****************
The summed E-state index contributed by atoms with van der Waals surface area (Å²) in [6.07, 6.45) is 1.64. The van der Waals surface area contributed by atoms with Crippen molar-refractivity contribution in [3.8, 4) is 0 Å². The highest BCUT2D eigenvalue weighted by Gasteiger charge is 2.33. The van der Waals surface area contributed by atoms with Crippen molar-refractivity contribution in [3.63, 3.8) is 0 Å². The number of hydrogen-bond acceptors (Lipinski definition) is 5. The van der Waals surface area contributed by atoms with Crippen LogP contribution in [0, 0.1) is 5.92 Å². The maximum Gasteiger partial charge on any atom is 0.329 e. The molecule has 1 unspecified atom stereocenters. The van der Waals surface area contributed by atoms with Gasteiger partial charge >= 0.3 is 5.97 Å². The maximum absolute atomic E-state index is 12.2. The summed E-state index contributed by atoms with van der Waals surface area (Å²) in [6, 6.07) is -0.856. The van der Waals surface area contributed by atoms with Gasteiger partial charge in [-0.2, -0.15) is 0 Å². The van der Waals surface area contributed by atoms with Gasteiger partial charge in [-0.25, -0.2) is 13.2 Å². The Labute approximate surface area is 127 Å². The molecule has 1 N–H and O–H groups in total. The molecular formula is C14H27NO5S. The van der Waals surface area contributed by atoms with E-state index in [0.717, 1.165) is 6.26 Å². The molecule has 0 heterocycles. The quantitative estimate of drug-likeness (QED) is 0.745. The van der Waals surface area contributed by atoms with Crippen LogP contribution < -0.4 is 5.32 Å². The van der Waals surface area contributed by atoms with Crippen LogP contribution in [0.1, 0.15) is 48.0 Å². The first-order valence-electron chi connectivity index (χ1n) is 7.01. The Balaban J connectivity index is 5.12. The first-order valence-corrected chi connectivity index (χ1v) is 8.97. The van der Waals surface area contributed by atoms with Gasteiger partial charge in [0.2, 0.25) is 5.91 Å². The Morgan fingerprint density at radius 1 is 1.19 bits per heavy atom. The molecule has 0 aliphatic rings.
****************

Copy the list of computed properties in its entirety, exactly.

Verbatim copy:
The summed E-state index contributed by atoms with van der Waals surface area (Å²) in [6.07, 6.45) is 1.64. The van der Waals surface area contributed by atoms with Crippen molar-refractivity contribution in [3.8, 4) is 0 Å². The highest BCUT2D eigenvalue weighted by Gasteiger charge is 2.33. The van der Waals surface area contributed by atoms with Crippen molar-refractivity contribution in [3.63, 3.8) is 0 Å². The number of hydrogen-bond acceptors (Lipinski definition) is 5. The van der Waals surface area contributed by atoms with Crippen LogP contribution in [0, 0.1) is 5.92 Å². The maximum Gasteiger partial charge on any atom is 0.329 e. The molecule has 1 unspecified atom stereocenters. The van der Waals surface area contributed by atoms with Gasteiger partial charge >= 0.3 is 5.97 Å². The maximum absolute atomic E-state index is 12.2. The summed E-state index contributed by atoms with van der Waals surface area (Å²) in [6, 6.07) is -0.856. The van der Waals surface area contributed by atoms with Gasteiger partial charge in [-0.2, -0.15) is 0 Å². The van der Waals surface area contributed by atoms with Gasteiger partial charge in [-0.25, -0.2) is 13.2 Å². The Labute approximate surface area is 127 Å². The molecule has 1 N–H and O–H groups in total. The molecular formula is C14H27NO5S. The van der Waals surface area contributed by atoms with E-state index in [0.717, 1.165) is 6.26 Å². The molecule has 0 heterocycles. The quantitative estimate of drug-likeness (QED) is 0.745. The van der Waals surface area contributed by atoms with Crippen LogP contribution < -0.4 is 5.32 Å². The van der Waals surface area contributed by atoms with Crippen LogP contribution in [0.1, 0.15) is 48.0 Å². The first-order valence-electron chi connectivity index (χ1n) is 7.01. The Balaban J connectivity index is 5.12. The first-order valence-corrected chi connectivity index (χ1v) is 8.97. The van der Waals surface area contributed by atoms with Gasteiger partial charge in [0.2, 0.25) is 5.91 Å². The Morgan fingerprint density at radius 1 is 1.19 bits per heavy atom. The molecule has 0 aliphatic rings.